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U.S. Supreme Court

United States v. Philadelphia Nat'l Bank, 374 U.S. 321 (1963)

United States v. Philadelphia National Bank

No. 83

Argued February 20-21, 1963

Decided June 17, 1963

374 U.S. 321


Appellees, a national bank and a state bank, are the second and third largest of the 42 commercial banks in the metropolitan area consisting of Philadelphia and its three contiguous counties, and they have branches throughout that area. Appellees' boards of directors approved an agreement for their consolidation, under which the national bank's stockholders would retain their stock certificates, which would represent shares in the consolidated bank, while the state bank's stockholders would surrender their shares in exchange for shares in the consolidated bank. After obtaining reports, as required by the Bank Merger Act of 1960, from the Board of Governors of the Federal Reserve System, the Federal Deposit Insurance Corporation and the Attorney General, all of whom advised that the proposed merger would substantially lessen competition in the area, the Comptroller of the Currency approved it. The United States sued to enjoin consummation of the proposed consolidation on the ground, inter alia, that it would violate § 7 of the Clayton Act.

Held: the proposed consolidation of appellee banks is forbidden by § 7 of the Clayton Act, and it must be enjoined. Pp. 323-372.

1. By the amendments to § 7 of the Clayton Act enacted in 1950, Congress intended to close a loophole in the original section by broadening its scope so as to cover the entire range of corporate amalgamations, from pure stock acquisitions to pure acquisitions of assets, and it did not intend to exclude bank mergers. Pp. 374 U. S. 335-349.

2. The Bank Merger Act of 1960, by directing the banking agencies to consider competitive factors before approving mergers, did not immunize mergers approved by them from operation of the federal antitrust laws; and the doctrine of primary jurisdiction is not applicable here. California v. Federal Power Commission, 369 U. S. 482. Pp. 374 U. S. 350-355.

3. The proposed consolidation of appellee banks would violate § 7 of the Clayton Act, and it must be enjoined. Pp. 374 U. S. 355-372.

Page 374 U. S. 322

(a) The "line of commerce" here involved is commercial banking. Pp. 374 U. S. 355-357.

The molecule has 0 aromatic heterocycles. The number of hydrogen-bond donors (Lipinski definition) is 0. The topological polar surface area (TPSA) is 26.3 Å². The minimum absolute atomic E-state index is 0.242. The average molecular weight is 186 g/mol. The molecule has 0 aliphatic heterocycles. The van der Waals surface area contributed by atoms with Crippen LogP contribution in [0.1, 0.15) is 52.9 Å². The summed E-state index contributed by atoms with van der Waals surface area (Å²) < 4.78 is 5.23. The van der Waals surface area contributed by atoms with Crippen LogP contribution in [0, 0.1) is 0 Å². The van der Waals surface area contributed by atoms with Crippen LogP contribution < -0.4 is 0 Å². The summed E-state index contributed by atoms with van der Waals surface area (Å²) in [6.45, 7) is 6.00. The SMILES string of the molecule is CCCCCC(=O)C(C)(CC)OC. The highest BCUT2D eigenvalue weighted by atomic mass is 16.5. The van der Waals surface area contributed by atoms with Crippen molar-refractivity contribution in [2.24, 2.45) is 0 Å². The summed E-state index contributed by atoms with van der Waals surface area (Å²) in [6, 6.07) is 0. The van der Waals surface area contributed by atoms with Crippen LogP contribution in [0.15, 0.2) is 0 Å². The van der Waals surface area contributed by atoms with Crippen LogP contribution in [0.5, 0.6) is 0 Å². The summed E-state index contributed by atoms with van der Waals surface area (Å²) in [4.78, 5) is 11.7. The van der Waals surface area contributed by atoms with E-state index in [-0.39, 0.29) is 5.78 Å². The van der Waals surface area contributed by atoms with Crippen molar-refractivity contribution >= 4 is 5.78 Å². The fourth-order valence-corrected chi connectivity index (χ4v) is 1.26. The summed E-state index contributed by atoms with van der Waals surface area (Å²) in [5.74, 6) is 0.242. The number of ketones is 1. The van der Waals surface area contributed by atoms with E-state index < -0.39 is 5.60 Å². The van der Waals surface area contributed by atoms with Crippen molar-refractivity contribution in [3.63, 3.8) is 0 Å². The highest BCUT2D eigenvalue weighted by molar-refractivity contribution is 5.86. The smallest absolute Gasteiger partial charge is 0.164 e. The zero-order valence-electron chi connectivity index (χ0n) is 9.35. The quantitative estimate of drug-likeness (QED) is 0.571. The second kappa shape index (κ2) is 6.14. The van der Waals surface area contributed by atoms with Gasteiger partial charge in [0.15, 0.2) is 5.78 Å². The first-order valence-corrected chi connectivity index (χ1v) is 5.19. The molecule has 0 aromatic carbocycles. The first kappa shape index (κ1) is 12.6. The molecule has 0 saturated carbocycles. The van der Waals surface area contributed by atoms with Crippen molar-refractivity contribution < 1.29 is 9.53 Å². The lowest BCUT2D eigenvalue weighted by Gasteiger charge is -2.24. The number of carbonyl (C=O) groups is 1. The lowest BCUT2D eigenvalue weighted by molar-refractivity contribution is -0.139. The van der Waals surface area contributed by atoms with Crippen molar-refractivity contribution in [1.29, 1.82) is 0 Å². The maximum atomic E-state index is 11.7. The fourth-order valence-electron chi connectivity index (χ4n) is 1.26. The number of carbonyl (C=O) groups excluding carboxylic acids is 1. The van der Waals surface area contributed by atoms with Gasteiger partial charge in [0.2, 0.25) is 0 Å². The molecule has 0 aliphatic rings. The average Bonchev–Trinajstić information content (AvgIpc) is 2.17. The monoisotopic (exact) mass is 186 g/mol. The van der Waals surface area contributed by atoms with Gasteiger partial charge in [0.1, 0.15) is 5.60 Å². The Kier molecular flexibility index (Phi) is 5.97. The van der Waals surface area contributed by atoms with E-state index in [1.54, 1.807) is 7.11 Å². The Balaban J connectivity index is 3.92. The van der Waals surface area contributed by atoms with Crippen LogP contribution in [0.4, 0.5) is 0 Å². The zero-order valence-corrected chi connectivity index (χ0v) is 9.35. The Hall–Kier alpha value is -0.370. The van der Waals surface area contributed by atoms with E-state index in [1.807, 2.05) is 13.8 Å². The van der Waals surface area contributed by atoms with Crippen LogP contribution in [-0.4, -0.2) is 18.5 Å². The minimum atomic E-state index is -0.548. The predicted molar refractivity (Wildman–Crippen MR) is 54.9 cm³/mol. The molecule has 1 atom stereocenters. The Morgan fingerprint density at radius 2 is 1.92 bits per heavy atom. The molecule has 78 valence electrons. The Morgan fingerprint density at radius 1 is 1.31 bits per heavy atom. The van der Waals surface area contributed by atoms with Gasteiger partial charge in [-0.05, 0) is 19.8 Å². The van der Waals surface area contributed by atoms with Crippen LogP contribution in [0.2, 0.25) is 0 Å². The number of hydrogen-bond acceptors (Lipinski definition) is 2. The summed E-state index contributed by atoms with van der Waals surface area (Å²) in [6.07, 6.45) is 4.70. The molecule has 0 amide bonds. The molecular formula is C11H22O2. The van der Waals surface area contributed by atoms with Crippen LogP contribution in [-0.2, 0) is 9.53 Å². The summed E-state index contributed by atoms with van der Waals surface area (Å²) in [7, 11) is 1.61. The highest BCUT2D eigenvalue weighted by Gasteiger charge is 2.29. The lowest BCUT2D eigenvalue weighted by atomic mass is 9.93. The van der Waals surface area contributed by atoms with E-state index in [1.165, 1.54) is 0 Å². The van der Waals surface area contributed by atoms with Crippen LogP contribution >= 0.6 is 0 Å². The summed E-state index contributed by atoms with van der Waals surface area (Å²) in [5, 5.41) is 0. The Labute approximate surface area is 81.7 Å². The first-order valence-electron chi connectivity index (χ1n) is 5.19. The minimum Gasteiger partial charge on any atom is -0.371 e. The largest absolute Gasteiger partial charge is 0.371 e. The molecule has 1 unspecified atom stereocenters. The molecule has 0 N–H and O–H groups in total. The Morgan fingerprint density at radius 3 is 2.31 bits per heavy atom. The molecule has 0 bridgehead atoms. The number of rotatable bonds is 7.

(b) The "section of the country" which is relevant here is the metropolitan area consisting of Philadelphia and its three contiguous counties. Pp. 374 U. S. 357-362.

(c) The consolidated bank would control such an undue percentage share of the relevant market (at least 30%) and the consolidation would result in such a significant increase in the concentration of commercial banking facilities in the area (33%) that the result would be inherently likely to lessen competition substantially, and there is no evidence in the record to show that it would not do so. Pp. 374 U. S. 362-367.

(d) The facts that commercial banking is subject to a high degree of governmental regulation and that it deals with the intangibles of credit and services, rather than in the manufacture or sale of tangible commodities, do not immunize it from the anticompetitive effects of undue concentration. Pp. 374 U. S. 368-370.

(e) This proposed consolidation cannot be justified on the theory that only through mergers can banks follow their customers to be suburbs and retain their business, since this can be accomplished by establishing new branches in the suburbs. P. 374 U. S. 370.

(f) This proposed consolidation cannot be justified on the ground that the increased lending limit would enable the consolidated bank to compete with the large out-of-state banks, particularly the New York banks, for very large loans. Pp. 374 U. S. 370-371.

(g) This proposed consolidation cannot be justified on the ground that Philadelphia needs a bank larger than it now has in order to bring business to the area and stimulate its economic development. P. 374 U. S. 371.

(h) This Court rejects appellees' pervasive suggestion that application of the procompetitive policy of § 7 to the banking industry will have dire, although unspecified, consequences for the national economy. Pp. 374 U. S. 371-372.

201 F.Supp. 348, reversed.

Page 374 U. S. 323

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